Terri himself is beyond saving, something he accepts at the end as he takes the stage to bless his ever
lengthening guest list. His path is one of a comet in a head on collision with the earth, tailed by a relinquished passion for music and what it brings together. However localized, that is his victory, to burn up into the world with the brightest of blazes. So what is there left for him to do other an illuminate as many as he can, leading the apathetic-angst ridden Punk rebellion to the anarchy of Belfast's streets, after all, New York may have the haircuts, London may have the trousers but Belfast has the reason.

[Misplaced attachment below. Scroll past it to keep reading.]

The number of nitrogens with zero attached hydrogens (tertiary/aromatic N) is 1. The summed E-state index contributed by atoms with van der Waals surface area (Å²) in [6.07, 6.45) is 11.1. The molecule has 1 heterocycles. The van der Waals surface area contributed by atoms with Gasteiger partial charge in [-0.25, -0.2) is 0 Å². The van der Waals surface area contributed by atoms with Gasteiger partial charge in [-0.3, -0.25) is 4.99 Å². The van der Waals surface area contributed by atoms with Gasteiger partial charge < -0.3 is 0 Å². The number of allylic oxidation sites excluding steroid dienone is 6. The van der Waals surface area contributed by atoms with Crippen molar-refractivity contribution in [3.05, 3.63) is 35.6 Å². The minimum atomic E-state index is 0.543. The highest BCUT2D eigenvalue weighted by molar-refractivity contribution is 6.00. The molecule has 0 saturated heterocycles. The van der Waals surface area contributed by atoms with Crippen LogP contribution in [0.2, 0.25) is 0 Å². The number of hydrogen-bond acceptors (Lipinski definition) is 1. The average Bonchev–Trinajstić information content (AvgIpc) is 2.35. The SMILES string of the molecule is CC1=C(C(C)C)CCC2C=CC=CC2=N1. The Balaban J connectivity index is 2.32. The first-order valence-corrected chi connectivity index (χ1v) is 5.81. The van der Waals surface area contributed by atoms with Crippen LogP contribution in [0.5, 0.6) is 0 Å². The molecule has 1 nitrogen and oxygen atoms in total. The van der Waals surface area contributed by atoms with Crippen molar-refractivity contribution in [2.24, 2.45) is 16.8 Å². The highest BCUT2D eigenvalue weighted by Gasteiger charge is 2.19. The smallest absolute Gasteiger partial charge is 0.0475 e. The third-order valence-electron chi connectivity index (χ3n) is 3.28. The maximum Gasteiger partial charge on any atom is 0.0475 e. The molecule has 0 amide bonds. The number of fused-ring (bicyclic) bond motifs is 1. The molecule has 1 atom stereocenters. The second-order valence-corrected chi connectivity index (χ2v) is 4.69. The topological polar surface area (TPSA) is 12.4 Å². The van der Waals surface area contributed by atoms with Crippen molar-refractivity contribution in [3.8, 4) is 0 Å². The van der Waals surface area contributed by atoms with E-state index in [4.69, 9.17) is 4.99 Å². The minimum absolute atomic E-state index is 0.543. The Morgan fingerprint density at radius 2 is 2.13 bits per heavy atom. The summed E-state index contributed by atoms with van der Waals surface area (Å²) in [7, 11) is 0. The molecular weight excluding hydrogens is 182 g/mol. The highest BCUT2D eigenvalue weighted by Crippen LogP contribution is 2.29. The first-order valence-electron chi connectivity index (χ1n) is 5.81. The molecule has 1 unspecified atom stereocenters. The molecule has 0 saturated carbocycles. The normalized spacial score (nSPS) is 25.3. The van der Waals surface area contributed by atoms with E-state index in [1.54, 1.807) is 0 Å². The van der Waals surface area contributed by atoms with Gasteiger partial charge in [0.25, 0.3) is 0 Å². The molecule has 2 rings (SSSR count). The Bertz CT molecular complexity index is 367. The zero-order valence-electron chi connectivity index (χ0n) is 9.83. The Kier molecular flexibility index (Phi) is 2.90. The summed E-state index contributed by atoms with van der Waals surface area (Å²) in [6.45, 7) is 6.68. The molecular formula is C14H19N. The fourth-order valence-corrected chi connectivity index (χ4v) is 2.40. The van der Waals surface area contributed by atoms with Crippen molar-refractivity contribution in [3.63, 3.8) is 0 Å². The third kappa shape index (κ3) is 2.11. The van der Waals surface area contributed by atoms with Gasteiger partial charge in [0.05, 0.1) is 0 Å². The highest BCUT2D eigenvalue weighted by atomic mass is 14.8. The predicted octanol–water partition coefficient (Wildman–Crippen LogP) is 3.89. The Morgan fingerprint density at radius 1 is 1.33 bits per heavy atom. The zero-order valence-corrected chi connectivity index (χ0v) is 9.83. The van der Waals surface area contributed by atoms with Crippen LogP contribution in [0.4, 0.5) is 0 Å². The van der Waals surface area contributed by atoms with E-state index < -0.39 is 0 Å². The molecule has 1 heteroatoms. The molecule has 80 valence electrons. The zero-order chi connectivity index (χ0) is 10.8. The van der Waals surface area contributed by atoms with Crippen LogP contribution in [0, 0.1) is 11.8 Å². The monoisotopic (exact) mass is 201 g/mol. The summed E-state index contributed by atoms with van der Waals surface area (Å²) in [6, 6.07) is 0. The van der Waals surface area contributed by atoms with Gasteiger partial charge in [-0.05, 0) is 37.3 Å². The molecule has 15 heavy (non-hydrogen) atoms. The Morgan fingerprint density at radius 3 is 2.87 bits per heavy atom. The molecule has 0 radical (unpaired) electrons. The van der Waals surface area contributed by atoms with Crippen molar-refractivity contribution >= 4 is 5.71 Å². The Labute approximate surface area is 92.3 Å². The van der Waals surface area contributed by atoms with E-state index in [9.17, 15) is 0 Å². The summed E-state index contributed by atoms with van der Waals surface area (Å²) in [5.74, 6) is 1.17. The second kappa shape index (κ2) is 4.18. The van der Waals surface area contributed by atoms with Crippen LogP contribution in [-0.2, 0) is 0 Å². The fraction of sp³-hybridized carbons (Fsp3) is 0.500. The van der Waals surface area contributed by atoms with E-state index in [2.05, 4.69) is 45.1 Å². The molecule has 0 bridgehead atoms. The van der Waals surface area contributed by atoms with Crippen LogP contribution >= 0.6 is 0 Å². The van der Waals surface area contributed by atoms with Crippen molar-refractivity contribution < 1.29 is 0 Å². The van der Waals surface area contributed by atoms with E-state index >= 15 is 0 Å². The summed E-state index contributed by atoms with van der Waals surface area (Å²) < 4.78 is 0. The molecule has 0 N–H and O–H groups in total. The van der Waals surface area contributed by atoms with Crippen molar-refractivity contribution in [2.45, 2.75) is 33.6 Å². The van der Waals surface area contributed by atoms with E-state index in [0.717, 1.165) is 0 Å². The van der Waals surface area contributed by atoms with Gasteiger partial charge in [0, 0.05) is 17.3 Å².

Good Vibrations has closed and reopened time and time again since its launch we are informed through a text box that sits below the last image of Terri looking down upon his followers, his friends and his people. And so it goes, and so it goes, victory is variable. But that which Lisa Barros D'Sa and Glenn Leyburn hold is of the most triumphant order. Good Vibrations is a heart-filled ode to music, it's cross-generational, cross-national unitizing power and its ability to define and to lead an era. It is also an unapologetic chorus to the self-lead apathetic rebellion that in more ways than one, has held this country together over the years. Above all else though, and at time more relevant than any other, Good Vibrations is a love letter to the fiery heart that tears through the under belly of this fair city.